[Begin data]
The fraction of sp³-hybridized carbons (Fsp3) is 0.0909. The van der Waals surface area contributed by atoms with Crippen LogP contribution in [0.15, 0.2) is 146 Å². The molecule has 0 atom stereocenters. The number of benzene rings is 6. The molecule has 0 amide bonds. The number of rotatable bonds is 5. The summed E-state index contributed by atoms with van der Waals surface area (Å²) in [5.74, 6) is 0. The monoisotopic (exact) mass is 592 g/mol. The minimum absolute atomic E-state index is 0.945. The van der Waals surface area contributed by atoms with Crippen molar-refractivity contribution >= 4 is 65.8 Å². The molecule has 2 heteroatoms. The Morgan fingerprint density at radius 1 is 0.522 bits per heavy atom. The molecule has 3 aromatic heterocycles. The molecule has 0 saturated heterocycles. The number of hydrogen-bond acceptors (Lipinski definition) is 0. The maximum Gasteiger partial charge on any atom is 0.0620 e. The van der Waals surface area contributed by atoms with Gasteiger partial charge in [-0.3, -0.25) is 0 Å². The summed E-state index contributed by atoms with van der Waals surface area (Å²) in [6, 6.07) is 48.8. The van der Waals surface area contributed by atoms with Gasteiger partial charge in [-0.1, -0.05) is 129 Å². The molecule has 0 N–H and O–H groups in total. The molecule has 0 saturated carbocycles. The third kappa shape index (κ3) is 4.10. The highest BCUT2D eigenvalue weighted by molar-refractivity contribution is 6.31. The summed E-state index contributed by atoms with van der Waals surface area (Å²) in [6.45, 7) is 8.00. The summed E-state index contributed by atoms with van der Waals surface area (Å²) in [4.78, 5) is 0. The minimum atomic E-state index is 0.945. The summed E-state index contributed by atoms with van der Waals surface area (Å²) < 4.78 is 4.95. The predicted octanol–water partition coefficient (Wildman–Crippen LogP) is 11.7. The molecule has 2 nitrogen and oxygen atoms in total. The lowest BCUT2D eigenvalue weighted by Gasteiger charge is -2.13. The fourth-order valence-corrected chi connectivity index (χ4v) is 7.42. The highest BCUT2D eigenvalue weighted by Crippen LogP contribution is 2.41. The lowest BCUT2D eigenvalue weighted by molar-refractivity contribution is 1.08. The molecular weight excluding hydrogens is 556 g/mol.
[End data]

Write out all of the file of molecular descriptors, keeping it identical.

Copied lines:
The fraction of sp³-hybridized carbons (Fsp3) is 0.0909. The van der Waals surface area contributed by atoms with Crippen LogP contribution in [0.15, 0.2) is 146 Å². The molecule has 0 atom stereocenters. The number of benzene rings is 6. The molecule has 0 amide bonds. The number of rotatable bonds is 5. The summed E-state index contributed by atoms with van der Waals surface area (Å²) in [5.74, 6) is 0. The monoisotopic (exact) mass is 592 g/mol. The minimum absolute atomic E-state index is 0.945. The van der Waals surface area contributed by atoms with Crippen molar-refractivity contribution >= 4 is 65.8 Å². The molecule has 2 heteroatoms. The Morgan fingerprint density at radius 1 is 0.522 bits per heavy atom. The molecule has 3 aromatic heterocycles. The molecule has 0 saturated heterocycles. The number of hydrogen-bond acceptors (Lipinski definition) is 0. The maximum Gasteiger partial charge on any atom is 0.0620 e. The van der Waals surface area contributed by atoms with Gasteiger partial charge in [-0.3, -0.25) is 0 Å². The summed E-state index contributed by atoms with van der Waals surface area (Å²) in [6, 6.07) is 48.8. The van der Waals surface area contributed by atoms with Gasteiger partial charge in [-0.1, -0.05) is 129 Å². The molecule has 0 N–H and O–H groups in total. The molecule has 0 saturated carbocycles. The third kappa shape index (κ3) is 4.10. The highest BCUT2D eigenvalue weighted by molar-refractivity contribution is 6.31. The summed E-state index contributed by atoms with van der Waals surface area (Å²) in [6.45, 7) is 8.00. The summed E-state index contributed by atoms with van der Waals surface area (Å²) in [4.78, 5) is 0. The minimum atomic E-state index is 0.945. The summed E-state index contributed by atoms with van der Waals surface area (Å²) < 4.78 is 4.95. The predicted octanol–water partition coefficient (Wildman–Crippen LogP) is 11.7. The molecule has 2 nitrogen and oxygen atoms in total. The lowest BCUT2D eigenvalue weighted by Gasteiger charge is -2.13. The fourth-order valence-corrected chi connectivity index (χ4v) is 7.42. The highest BCUT2D eigenvalue weighted by Crippen LogP contribution is 2.41. The lowest BCUT2D eigenvalue weighted by molar-refractivity contribution is 1.08. The molecular weight excluding hydrogens is 556 g/mol.